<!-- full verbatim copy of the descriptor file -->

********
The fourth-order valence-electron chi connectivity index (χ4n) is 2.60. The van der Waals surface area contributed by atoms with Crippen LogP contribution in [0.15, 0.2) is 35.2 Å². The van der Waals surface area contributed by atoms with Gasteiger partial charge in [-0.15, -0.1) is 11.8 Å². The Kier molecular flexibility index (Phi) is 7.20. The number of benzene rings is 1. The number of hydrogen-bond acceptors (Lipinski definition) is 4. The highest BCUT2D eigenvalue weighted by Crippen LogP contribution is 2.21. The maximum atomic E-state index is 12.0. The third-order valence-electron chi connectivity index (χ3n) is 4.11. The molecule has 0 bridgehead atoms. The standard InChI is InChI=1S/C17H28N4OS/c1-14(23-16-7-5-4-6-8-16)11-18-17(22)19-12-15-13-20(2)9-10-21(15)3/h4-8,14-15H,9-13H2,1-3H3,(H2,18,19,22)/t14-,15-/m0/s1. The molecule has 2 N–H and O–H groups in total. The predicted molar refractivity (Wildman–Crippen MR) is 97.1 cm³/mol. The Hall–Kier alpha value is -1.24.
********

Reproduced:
The fourth-order valence-electron chi connectivity index (χ4n) is 2.60. The van der Waals surface area contributed by atoms with Crippen LogP contribution in [0.15, 0.2) is 35.2 Å². The van der Waals surface area contributed by atoms with Gasteiger partial charge in [-0.15, -0.1) is 11.8 Å². The Kier molecular flexibility index (Phi) is 7.20. The number of benzene rings is 1. The number of hydrogen-bond acceptors (Lipinski definition) is 4. The highest BCUT2D eigenvalue weighted by Crippen LogP contribution is 2.21. The maximum atomic E-state index is 12.0. The third-order valence-electron chi connectivity index (χ3n) is 4.11. The molecule has 0 bridgehead atoms. The standard InChI is InChI=1S/C17H28N4OS/c1-14(23-16-7-5-4-6-8-16)11-18-17(22)19-12-15-13-20(2)9-10-21(15)3/h4-8,14-15H,9-13H2,1-3H3,(H2,18,19,22)/t14-,15-/m0/s1. The molecule has 2 N–H and O–H groups in total. The predicted molar refractivity (Wildman–Crippen MR) is 97.1 cm³/mol. The Hall–Kier alpha value is -1.24.